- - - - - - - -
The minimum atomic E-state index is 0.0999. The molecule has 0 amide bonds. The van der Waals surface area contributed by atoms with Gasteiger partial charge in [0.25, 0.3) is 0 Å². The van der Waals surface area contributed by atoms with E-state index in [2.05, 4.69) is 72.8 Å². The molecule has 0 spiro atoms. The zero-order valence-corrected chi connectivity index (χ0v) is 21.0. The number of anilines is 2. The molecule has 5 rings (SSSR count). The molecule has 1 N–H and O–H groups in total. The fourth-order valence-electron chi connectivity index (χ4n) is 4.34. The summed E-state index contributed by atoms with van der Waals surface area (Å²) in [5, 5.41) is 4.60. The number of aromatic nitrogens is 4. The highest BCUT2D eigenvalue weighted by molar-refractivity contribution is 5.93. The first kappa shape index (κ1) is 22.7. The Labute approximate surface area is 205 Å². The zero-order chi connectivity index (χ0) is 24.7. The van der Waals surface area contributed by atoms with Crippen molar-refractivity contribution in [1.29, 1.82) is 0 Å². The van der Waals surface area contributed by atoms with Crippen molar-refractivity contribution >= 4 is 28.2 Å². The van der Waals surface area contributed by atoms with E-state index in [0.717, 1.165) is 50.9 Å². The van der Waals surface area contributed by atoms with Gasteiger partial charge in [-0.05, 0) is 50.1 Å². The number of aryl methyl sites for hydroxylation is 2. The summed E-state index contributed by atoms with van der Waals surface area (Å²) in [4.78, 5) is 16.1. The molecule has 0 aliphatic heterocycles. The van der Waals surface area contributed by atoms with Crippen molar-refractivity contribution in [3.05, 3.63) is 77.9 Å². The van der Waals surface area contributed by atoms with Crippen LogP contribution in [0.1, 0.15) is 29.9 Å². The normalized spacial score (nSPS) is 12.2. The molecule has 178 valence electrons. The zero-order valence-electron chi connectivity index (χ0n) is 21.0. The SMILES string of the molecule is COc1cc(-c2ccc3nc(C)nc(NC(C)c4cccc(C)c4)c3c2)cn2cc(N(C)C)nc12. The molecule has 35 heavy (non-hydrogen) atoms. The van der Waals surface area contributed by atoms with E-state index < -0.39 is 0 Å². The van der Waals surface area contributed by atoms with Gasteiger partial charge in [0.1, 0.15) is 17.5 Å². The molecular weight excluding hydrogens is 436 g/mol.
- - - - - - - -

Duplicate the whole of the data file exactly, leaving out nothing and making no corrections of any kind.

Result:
The minimum atomic E-state index is 0.0999. The molecule has 0 amide bonds. The van der Waals surface area contributed by atoms with Gasteiger partial charge in [0.25, 0.3) is 0 Å². The van der Waals surface area contributed by atoms with E-state index in [2.05, 4.69) is 72.8 Å². The molecule has 0 spiro atoms. The zero-order valence-corrected chi connectivity index (χ0v) is 21.0. The number of anilines is 2. The molecule has 5 rings (SSSR count). The molecule has 1 N–H and O–H groups in total. The fourth-order valence-electron chi connectivity index (χ4n) is 4.34. The summed E-state index contributed by atoms with van der Waals surface area (Å²) in [5, 5.41) is 4.60. The number of aromatic nitrogens is 4. The highest BCUT2D eigenvalue weighted by molar-refractivity contribution is 5.93. The first kappa shape index (κ1) is 22.7. The Labute approximate surface area is 205 Å². The zero-order chi connectivity index (χ0) is 24.7. The van der Waals surface area contributed by atoms with Crippen molar-refractivity contribution in [1.29, 1.82) is 0 Å². The van der Waals surface area contributed by atoms with Crippen molar-refractivity contribution >= 4 is 28.2 Å². The van der Waals surface area contributed by atoms with E-state index in [0.717, 1.165) is 50.9 Å². The van der Waals surface area contributed by atoms with Gasteiger partial charge in [-0.05, 0) is 50.1 Å². The number of aryl methyl sites for hydroxylation is 2. The summed E-state index contributed by atoms with van der Waals surface area (Å²) in [4.78, 5) is 16.1. The molecule has 0 aliphatic heterocycles. The van der Waals surface area contributed by atoms with Crippen molar-refractivity contribution in [3.05, 3.63) is 77.9 Å². The van der Waals surface area contributed by atoms with Crippen LogP contribution in [0.1, 0.15) is 29.9 Å². The normalized spacial score (nSPS) is 12.2. The molecule has 178 valence electrons. The zero-order valence-electron chi connectivity index (χ0n) is 21.0. The SMILES string of the molecule is COc1cc(-c2ccc3nc(C)nc(NC(C)c4cccc(C)c4)c3c2)cn2cc(N(C)C)nc12. The molecule has 35 heavy (non-hydrogen) atoms. The van der Waals surface area contributed by atoms with E-state index < -0.39 is 0 Å². The van der Waals surface area contributed by atoms with Gasteiger partial charge in [0.1, 0.15) is 17.5 Å². The molecular weight excluding hydrogens is 436 g/mol.